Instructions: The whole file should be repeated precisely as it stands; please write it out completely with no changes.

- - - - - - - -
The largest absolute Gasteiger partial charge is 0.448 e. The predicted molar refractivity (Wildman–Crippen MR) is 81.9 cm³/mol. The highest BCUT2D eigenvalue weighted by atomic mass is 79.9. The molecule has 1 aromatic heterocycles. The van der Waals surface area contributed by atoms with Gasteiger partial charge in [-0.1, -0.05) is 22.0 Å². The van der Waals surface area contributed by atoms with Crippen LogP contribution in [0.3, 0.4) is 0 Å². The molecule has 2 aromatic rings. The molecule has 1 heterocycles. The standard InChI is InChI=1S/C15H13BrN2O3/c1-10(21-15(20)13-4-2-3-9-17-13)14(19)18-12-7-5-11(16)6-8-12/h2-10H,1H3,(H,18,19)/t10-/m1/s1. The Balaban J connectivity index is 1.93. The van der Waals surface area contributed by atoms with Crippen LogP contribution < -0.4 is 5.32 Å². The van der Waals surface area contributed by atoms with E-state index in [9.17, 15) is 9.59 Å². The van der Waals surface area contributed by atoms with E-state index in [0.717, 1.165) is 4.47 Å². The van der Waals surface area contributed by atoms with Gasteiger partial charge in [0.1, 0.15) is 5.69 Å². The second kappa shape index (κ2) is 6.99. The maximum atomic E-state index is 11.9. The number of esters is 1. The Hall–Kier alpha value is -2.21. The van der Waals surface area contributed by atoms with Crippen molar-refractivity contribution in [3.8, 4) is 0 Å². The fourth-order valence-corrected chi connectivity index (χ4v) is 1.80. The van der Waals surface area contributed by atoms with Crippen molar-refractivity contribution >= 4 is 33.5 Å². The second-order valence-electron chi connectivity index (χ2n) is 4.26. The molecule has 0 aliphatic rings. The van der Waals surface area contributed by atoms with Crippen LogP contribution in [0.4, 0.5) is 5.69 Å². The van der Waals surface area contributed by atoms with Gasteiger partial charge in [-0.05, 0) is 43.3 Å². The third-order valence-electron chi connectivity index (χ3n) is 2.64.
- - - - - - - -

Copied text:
The largest absolute Gasteiger partial charge is 0.448 e. The predicted molar refractivity (Wildman–Crippen MR) is 81.9 cm³/mol. The highest BCUT2D eigenvalue weighted by atomic mass is 79.9. The molecule has 1 aromatic heterocycles. The van der Waals surface area contributed by atoms with Gasteiger partial charge in [-0.1, -0.05) is 22.0 Å². The van der Waals surface area contributed by atoms with Crippen LogP contribution in [0.3, 0.4) is 0 Å². The molecule has 2 aromatic rings. The molecule has 1 heterocycles. The standard InChI is InChI=1S/C15H13BrN2O3/c1-10(21-15(20)13-4-2-3-9-17-13)14(19)18-12-7-5-11(16)6-8-12/h2-10H,1H3,(H,18,19)/t10-/m1/s1. The Balaban J connectivity index is 1.93. The van der Waals surface area contributed by atoms with Crippen LogP contribution < -0.4 is 5.32 Å². The van der Waals surface area contributed by atoms with E-state index in [9.17, 15) is 9.59 Å². The van der Waals surface area contributed by atoms with E-state index in [0.717, 1.165) is 4.47 Å². The van der Waals surface area contributed by atoms with Gasteiger partial charge in [0.1, 0.15) is 5.69 Å². The second kappa shape index (κ2) is 6.99. The maximum atomic E-state index is 11.9. The number of esters is 1. The Hall–Kier alpha value is -2.21. The van der Waals surface area contributed by atoms with Crippen molar-refractivity contribution in [3.8, 4) is 0 Å². The fourth-order valence-corrected chi connectivity index (χ4v) is 1.80. The van der Waals surface area contributed by atoms with Crippen molar-refractivity contribution >= 4 is 33.5 Å². The second-order valence-electron chi connectivity index (χ2n) is 4.26. The molecule has 0 aliphatic rings. The van der Waals surface area contributed by atoms with Crippen LogP contribution in [0.4, 0.5) is 5.69 Å². The van der Waals surface area contributed by atoms with Gasteiger partial charge in [-0.05, 0) is 43.3 Å². The third-order valence-electron chi connectivity index (χ3n) is 2.64.